−m 98: BEE Card

16K chips

−m 21: IP, 1 ms, Vpp=21V
−m 22: IP, 1 ms, Vpp=12.5V, e.g. 27C128
−m 23: HS, 0.1 ms, Vpp=12.5V
−m 24: QP, 0.1 ms, Vpp=12.75V
−m 25: HS, 0.1 ms, Vpp=12.75V, e.g. 27CP128Q
−m 21: BEE Card

32K chips

−m 28: IP, 1 ms, Vpp=21V
−m 29: IP, 1 ms, Vpp=12.5V, e.g. 27C256
−m 30: HS, 0.1 ms, Vpp=12.5V
−m 31: QP, 0.1 ms, Vpp=12.75V
−m 32: e.g. 28C64
−m 108: BEE Card

64K chips

−m 35: IP, 1 ms, Vpp=12.5V, e.g. 27C512
−m 36: QP, 0.1 ms, Vpp=12.75V
−m 37: IP, 1 ms, Vpp=12.5V, different pinout, e.g. 27513
−m 38: QP, 0.1 ms, Vpp=12.75V, different pinout, e.g. 27513
−m 39: HS, 0.1 ms, Vpp=12.5V
−m 113: BEE Card

128K chips

−m 42: IP, 1 ms, Vpp=12.5V, e.g. 27C1001
−m 43: IP, 1 ms, Vpp=12.5V, different pinout, e.g. 27C301
−m 44: HS, 0.1 ms, Vpp=12.5V
−m 45: HS, 0.1 ms, Vpp=12.5V, different pinout, e.g. 27C301
−m 46: QP, 0.1 ms, Vpp=12.75V
−m 47: IP, 1 ms, Vpp=12.5V, different pinout, e.g. 27011
−m 48: QP, 0.1 ms, Vpp=12.75V, different pinout, e.g. 27011
−m 114: QP, 0.1 ms, Vpp=12.75V
−m 115: QP, 0.1 ms, Vpp=12.75V, different pinout, e.g. 27C301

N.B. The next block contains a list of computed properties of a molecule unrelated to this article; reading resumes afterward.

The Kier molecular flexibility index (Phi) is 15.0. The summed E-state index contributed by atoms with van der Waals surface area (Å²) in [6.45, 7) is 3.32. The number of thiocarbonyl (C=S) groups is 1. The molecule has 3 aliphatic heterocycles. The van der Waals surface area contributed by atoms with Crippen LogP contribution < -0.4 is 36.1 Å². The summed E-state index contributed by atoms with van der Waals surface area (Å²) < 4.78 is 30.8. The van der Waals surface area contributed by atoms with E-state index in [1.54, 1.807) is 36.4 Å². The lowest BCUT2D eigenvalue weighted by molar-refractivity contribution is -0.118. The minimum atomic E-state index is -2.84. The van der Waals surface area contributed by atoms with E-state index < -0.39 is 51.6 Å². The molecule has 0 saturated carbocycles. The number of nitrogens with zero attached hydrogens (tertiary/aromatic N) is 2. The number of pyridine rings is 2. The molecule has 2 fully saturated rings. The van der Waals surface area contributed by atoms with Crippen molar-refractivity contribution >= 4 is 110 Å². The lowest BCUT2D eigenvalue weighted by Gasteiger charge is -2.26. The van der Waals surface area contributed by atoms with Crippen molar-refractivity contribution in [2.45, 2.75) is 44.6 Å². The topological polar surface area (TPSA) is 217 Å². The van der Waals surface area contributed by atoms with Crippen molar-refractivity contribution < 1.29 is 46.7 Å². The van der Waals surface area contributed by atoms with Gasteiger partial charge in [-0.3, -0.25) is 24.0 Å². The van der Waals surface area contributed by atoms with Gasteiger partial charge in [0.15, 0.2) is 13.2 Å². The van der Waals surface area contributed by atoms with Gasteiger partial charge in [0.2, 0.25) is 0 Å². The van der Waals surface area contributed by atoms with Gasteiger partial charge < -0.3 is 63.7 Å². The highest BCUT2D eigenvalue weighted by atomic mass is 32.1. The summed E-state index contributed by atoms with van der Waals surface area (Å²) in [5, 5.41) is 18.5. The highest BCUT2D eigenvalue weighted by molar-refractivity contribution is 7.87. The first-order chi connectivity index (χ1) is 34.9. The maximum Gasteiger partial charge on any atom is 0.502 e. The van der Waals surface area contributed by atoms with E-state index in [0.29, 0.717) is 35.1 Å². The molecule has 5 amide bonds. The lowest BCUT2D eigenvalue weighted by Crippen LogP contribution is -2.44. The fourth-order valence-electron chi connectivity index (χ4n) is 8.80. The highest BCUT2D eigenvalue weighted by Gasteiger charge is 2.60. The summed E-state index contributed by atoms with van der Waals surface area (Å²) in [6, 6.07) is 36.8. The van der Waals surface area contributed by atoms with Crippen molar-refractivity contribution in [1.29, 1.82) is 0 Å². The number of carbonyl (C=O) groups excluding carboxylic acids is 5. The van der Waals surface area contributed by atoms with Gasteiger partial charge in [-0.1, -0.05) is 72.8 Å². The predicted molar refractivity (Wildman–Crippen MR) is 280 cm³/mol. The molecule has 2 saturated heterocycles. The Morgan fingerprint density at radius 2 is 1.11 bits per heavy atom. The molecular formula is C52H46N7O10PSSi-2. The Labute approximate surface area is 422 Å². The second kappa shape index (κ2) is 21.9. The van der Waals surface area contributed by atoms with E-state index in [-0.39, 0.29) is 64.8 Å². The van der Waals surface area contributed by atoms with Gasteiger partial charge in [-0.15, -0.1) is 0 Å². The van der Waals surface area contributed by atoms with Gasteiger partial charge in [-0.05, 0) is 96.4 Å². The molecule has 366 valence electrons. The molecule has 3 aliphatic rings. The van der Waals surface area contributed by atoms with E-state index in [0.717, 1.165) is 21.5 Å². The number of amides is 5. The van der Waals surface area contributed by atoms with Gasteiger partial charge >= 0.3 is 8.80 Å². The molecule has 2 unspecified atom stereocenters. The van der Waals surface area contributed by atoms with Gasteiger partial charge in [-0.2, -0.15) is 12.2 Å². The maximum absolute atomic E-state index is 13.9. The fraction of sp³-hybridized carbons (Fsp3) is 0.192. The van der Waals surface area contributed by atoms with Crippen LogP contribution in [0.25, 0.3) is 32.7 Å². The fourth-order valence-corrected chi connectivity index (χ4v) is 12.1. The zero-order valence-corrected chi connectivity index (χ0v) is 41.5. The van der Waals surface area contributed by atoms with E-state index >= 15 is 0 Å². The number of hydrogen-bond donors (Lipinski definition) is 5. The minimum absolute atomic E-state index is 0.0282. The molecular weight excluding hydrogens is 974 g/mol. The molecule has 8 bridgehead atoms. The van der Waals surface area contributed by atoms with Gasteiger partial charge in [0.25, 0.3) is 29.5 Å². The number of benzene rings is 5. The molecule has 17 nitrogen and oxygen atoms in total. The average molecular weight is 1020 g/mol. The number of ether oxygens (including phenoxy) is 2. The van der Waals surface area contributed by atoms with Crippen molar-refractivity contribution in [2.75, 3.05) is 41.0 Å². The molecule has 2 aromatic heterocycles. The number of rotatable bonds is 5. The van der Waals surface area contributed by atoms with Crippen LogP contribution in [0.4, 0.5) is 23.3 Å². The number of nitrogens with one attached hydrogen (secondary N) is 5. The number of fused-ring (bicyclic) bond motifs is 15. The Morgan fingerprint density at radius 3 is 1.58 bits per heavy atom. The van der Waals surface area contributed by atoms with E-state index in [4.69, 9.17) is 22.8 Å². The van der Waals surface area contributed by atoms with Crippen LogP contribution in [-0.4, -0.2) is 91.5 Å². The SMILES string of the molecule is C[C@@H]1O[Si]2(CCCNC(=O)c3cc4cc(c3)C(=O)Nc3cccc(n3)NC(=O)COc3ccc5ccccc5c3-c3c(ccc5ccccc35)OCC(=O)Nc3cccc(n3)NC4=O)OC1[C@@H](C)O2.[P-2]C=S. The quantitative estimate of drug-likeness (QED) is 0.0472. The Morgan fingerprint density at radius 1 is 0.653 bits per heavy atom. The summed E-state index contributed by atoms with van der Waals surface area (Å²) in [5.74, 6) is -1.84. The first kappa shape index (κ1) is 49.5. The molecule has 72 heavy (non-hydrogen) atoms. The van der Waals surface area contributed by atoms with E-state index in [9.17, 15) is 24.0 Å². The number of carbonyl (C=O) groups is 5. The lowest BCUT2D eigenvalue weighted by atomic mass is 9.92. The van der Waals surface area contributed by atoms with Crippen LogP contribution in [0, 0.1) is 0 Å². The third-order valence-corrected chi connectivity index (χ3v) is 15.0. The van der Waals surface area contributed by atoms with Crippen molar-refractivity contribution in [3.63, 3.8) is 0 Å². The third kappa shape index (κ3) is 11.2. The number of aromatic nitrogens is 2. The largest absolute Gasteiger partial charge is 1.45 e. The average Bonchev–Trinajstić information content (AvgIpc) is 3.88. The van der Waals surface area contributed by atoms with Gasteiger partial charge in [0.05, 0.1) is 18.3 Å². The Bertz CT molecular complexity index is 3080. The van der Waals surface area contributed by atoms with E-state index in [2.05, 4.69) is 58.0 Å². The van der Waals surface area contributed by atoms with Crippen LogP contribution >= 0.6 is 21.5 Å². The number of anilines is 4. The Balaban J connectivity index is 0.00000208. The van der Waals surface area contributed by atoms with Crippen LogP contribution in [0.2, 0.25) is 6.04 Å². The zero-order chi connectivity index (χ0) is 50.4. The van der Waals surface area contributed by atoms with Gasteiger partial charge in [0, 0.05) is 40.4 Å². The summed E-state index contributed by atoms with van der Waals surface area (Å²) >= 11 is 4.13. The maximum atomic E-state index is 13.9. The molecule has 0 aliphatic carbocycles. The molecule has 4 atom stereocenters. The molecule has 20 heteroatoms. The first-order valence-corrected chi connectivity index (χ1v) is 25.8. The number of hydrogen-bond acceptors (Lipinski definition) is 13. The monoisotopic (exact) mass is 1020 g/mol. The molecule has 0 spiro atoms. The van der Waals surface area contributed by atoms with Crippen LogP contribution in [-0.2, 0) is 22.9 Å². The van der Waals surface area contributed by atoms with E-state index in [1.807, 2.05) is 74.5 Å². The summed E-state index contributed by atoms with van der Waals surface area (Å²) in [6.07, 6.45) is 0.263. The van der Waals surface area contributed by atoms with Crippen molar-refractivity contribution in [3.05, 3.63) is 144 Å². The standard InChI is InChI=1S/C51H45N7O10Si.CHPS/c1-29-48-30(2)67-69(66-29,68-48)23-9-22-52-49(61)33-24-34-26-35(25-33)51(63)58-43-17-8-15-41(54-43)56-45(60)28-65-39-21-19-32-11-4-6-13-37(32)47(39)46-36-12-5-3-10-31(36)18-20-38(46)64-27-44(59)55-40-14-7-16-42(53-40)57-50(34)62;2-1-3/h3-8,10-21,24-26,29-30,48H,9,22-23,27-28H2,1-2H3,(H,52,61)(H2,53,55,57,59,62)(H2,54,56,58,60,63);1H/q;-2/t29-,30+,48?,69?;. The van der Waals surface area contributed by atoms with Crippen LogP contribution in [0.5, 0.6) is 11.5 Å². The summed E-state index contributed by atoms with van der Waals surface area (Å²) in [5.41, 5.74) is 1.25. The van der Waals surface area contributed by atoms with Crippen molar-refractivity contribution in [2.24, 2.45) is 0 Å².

−m 116: Page, Vpp=12.5V
−m 118: BEE Card

256K chips

−m 49: HS, 0.1 ms, Vpp=12.5V, e.g. 27C2001
−m 50: QP, 0.1 ms, Vpp=12.75V
−m 51: Page, Vpp=12.5V
−m 123: BEE Card

512K chips

−m 56: HS, 0.1 ms, Vpp=12.5V, e.g. 27C4001
−m 57: QP, 0.1 ms, Vpp=12.75V

EXAMPLES FOR u-PROM

bprom -p uprom -v -t 2716 -r backup.rom
Save the contents of a 2716 EPROM at copy socket to the file backup.rom

bprom -p uprom -s /dev/ttyS0 -B 2400 -v -t 2732 -M -r paranoid.rom
Communicate via first serial port at 2400 baud; save the contents of a 2732 EPROM at master socket to the file paranoid.rom

bprom -p uprom -v -t 2716 -m STD -w chargen.rom
Program a 2716 EPROM at 25V programming voltage, 50 ms each programming pulse with binary data from chargen.rom

bprom -p uprom -v -t 2716 -m FAST -w chargen.rom
Program a 2716 EPROM at 25V programming voltage, use fast programming mode, data from chargen.rom

bprom -p uprom -v -t 27256 -bw myprog.rom
Perform blank test, if it is blank, program the 27256 with with myprog.rom

bprom -p uprom -b -t 2764
Is the 2764 blank? If you see nothing, it is. If you get an error message, it is not.

bprom -p uprom -v -t 2816 -e -b
Erase a 2816 EEPROM, then perform blank test.

EXAMPLES FOR u-PROM 2001

bprom -v -r backup.rom -m 0
Save the contents of a 2716 EPROM at copy socket to the file backup.rom

bprom -s /dev/ttyS1 -B 9600 -v -m 9 -M -r paranoid.rom